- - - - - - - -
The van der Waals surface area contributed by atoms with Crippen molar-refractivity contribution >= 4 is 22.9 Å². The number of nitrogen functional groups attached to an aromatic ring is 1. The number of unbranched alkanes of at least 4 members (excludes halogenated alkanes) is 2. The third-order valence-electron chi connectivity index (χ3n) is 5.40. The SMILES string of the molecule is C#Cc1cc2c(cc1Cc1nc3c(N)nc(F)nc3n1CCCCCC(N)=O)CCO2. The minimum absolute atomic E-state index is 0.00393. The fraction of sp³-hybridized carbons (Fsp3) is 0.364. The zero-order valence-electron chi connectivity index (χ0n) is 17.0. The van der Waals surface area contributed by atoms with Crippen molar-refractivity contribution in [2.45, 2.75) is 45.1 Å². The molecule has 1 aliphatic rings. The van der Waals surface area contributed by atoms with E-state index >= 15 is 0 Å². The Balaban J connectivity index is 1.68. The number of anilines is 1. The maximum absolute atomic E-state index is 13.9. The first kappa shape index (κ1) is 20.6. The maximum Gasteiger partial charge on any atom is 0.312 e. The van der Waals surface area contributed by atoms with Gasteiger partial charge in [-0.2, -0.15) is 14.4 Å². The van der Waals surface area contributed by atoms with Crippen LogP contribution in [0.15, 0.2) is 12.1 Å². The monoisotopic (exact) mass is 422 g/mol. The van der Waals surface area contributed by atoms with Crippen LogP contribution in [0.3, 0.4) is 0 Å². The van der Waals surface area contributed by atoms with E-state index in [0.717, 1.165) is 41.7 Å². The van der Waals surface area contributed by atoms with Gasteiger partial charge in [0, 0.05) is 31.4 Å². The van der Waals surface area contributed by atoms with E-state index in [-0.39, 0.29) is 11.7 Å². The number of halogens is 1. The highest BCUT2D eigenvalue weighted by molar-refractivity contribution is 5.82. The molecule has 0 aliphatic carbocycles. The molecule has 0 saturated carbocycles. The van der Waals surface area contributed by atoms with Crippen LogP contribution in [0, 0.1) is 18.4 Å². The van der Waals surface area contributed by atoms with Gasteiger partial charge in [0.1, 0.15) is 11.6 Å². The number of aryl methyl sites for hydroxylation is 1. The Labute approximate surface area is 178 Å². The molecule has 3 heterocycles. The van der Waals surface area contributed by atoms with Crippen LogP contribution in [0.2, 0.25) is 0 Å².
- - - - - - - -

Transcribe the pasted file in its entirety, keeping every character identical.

The van der Waals surface area contributed by atoms with Crippen molar-refractivity contribution >= 4 is 22.9 Å². The number of nitrogen functional groups attached to an aromatic ring is 1. The number of unbranched alkanes of at least 4 members (excludes halogenated alkanes) is 2. The third-order valence-electron chi connectivity index (χ3n) is 5.40. The SMILES string of the molecule is C#Cc1cc2c(cc1Cc1nc3c(N)nc(F)nc3n1CCCCCC(N)=O)CCO2. The minimum absolute atomic E-state index is 0.00393. The fraction of sp³-hybridized carbons (Fsp3) is 0.364. The zero-order valence-electron chi connectivity index (χ0n) is 17.0. The van der Waals surface area contributed by atoms with Crippen molar-refractivity contribution in [2.45, 2.75) is 45.1 Å². The molecule has 1 aliphatic rings. The van der Waals surface area contributed by atoms with E-state index >= 15 is 0 Å². The Balaban J connectivity index is 1.68. The number of anilines is 1. The maximum absolute atomic E-state index is 13.9. The first kappa shape index (κ1) is 20.6. The maximum Gasteiger partial charge on any atom is 0.312 e. The van der Waals surface area contributed by atoms with Gasteiger partial charge in [-0.2, -0.15) is 14.4 Å². The van der Waals surface area contributed by atoms with Crippen LogP contribution in [0.15, 0.2) is 12.1 Å². The monoisotopic (exact) mass is 422 g/mol. The van der Waals surface area contributed by atoms with Crippen LogP contribution in [0.3, 0.4) is 0 Å². The van der Waals surface area contributed by atoms with E-state index in [0.717, 1.165) is 41.7 Å². The van der Waals surface area contributed by atoms with Gasteiger partial charge in [0, 0.05) is 31.4 Å². The van der Waals surface area contributed by atoms with E-state index in [-0.39, 0.29) is 11.7 Å². The number of halogens is 1. The highest BCUT2D eigenvalue weighted by molar-refractivity contribution is 5.82. The molecule has 0 aliphatic carbocycles. The molecule has 0 saturated carbocycles. The van der Waals surface area contributed by atoms with Crippen LogP contribution in [0, 0.1) is 18.4 Å². The van der Waals surface area contributed by atoms with Gasteiger partial charge in [0.1, 0.15) is 11.6 Å². The number of aryl methyl sites for hydroxylation is 1. The Labute approximate surface area is 178 Å². The molecule has 3 heterocycles. The van der Waals surface area contributed by atoms with Crippen LogP contribution in [0.2, 0.25) is 0 Å².